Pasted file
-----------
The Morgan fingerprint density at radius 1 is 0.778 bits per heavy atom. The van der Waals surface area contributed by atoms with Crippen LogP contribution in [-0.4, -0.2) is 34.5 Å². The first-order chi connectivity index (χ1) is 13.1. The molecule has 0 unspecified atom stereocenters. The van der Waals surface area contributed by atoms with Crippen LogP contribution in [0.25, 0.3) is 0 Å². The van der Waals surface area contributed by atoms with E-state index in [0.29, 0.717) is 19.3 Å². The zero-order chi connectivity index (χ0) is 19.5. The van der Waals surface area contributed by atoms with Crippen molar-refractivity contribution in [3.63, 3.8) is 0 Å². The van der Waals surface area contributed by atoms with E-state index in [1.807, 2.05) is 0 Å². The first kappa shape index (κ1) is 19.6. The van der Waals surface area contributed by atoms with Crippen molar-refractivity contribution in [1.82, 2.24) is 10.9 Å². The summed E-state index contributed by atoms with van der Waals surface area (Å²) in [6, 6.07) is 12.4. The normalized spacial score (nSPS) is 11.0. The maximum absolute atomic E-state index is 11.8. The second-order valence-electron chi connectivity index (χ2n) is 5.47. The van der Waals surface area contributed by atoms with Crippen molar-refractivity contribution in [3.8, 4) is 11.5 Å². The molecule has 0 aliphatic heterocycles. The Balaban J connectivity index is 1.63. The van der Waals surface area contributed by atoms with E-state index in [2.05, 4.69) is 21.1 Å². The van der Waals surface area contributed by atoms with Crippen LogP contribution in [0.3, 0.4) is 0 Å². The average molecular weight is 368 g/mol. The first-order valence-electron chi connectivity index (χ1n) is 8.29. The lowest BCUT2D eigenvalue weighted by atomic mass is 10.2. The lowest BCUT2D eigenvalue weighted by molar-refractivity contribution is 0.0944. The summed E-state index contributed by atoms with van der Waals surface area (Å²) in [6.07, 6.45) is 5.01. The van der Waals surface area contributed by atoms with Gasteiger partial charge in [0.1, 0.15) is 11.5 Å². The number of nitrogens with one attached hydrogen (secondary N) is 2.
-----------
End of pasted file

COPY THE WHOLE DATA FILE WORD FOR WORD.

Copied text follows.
The Morgan fingerprint density at radius 1 is 0.778 bits per heavy atom. The van der Waals surface area contributed by atoms with Crippen LogP contribution in [-0.4, -0.2) is 34.5 Å². The first-order chi connectivity index (χ1) is 13.1. The molecule has 0 unspecified atom stereocenters. The van der Waals surface area contributed by atoms with Crippen LogP contribution in [0.25, 0.3) is 0 Å². The van der Waals surface area contributed by atoms with E-state index in [0.29, 0.717) is 19.3 Å². The zero-order chi connectivity index (χ0) is 19.5. The van der Waals surface area contributed by atoms with Crippen molar-refractivity contribution in [3.63, 3.8) is 0 Å². The van der Waals surface area contributed by atoms with E-state index in [1.807, 2.05) is 0 Å². The first kappa shape index (κ1) is 19.6. The van der Waals surface area contributed by atoms with Crippen molar-refractivity contribution in [1.82, 2.24) is 10.9 Å². The summed E-state index contributed by atoms with van der Waals surface area (Å²) in [6, 6.07) is 12.4. The normalized spacial score (nSPS) is 11.0. The maximum absolute atomic E-state index is 11.8. The second-order valence-electron chi connectivity index (χ2n) is 5.47. The van der Waals surface area contributed by atoms with Crippen molar-refractivity contribution in [3.8, 4) is 11.5 Å². The molecule has 0 aliphatic heterocycles. The Balaban J connectivity index is 1.63. The van der Waals surface area contributed by atoms with E-state index in [2.05, 4.69) is 21.1 Å². The van der Waals surface area contributed by atoms with Crippen LogP contribution in [0.3, 0.4) is 0 Å². The average molecular weight is 368 g/mol. The first-order valence-electron chi connectivity index (χ1n) is 8.29. The lowest BCUT2D eigenvalue weighted by atomic mass is 10.2. The lowest BCUT2D eigenvalue weighted by molar-refractivity contribution is 0.0944. The summed E-state index contributed by atoms with van der Waals surface area (Å²) in [6.07, 6.45) is 5.01. The van der Waals surface area contributed by atoms with Gasteiger partial charge in [0.1, 0.15) is 11.5 Å². The number of nitrogens with one attached hydrogen (secondary N) is 2.